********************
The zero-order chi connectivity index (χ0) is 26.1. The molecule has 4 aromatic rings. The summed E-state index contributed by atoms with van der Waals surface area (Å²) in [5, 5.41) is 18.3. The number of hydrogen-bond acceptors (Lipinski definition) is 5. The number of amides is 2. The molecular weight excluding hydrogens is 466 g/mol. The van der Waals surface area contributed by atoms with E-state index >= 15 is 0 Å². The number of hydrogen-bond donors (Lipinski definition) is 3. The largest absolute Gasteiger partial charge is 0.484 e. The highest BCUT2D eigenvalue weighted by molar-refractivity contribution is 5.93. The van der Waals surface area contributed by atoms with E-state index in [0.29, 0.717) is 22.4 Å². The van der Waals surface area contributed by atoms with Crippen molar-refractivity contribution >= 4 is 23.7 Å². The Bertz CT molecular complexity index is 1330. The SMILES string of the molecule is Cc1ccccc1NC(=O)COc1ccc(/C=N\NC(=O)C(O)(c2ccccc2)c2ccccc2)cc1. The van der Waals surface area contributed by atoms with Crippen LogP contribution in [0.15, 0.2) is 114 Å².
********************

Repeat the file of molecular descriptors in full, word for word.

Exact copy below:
The zero-order chi connectivity index (χ0) is 26.1. The molecule has 4 aromatic rings. The summed E-state index contributed by atoms with van der Waals surface area (Å²) in [5, 5.41) is 18.3. The number of hydrogen-bond acceptors (Lipinski definition) is 5. The number of amides is 2. The molecular weight excluding hydrogens is 466 g/mol. The van der Waals surface area contributed by atoms with E-state index >= 15 is 0 Å². The number of hydrogen-bond donors (Lipinski definition) is 3. The largest absolute Gasteiger partial charge is 0.484 e. The highest BCUT2D eigenvalue weighted by molar-refractivity contribution is 5.93. The van der Waals surface area contributed by atoms with E-state index in [0.29, 0.717) is 22.4 Å². The van der Waals surface area contributed by atoms with Crippen molar-refractivity contribution >= 4 is 23.7 Å². The Bertz CT molecular complexity index is 1330. The SMILES string of the molecule is Cc1ccccc1NC(=O)COc1ccc(/C=N\NC(=O)C(O)(c2ccccc2)c2ccccc2)cc1. The van der Waals surface area contributed by atoms with Crippen LogP contribution in [0.15, 0.2) is 114 Å².